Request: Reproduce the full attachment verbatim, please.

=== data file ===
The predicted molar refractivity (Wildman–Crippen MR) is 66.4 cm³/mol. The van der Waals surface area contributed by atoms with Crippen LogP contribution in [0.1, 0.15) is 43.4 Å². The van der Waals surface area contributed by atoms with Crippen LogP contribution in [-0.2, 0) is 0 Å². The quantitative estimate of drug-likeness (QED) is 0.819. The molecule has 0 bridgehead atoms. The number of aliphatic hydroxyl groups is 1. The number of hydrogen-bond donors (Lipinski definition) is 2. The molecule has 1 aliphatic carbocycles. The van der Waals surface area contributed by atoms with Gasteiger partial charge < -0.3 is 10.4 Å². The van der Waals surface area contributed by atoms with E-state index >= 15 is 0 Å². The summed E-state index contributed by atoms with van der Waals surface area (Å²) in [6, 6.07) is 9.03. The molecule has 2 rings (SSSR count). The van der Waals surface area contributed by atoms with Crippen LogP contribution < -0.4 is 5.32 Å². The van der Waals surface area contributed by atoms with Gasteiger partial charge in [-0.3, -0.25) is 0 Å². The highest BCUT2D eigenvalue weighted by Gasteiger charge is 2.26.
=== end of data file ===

The predicted molar refractivity (Wildman–Crippen MR) is 66.4 cm³/mol. The van der Waals surface area contributed by atoms with Crippen LogP contribution in [0.1, 0.15) is 43.4 Å². The van der Waals surface area contributed by atoms with Crippen LogP contribution in [-0.2, 0) is 0 Å². The quantitative estimate of drug-likeness (QED) is 0.819. The molecule has 0 bridgehead atoms. The number of aliphatic hydroxyl groups is 1. The number of hydrogen-bond donors (Lipinski definition) is 2. The molecule has 1 aliphatic carbocycles. The van der Waals surface area contributed by atoms with Gasteiger partial charge < -0.3 is 10.4 Å². The van der Waals surface area contributed by atoms with E-state index >= 15 is 0 Å². The summed E-state index contributed by atoms with van der Waals surface area (Å²) in [6, 6.07) is 9.03. The molecule has 2 rings (SSSR count). The van der Waals surface area contributed by atoms with Crippen LogP contribution < -0.4 is 5.32 Å². The van der Waals surface area contributed by atoms with Gasteiger partial charge in [-0.3, -0.25) is 0 Å². The highest BCUT2D eigenvalue weighted by Gasteiger charge is 2.26.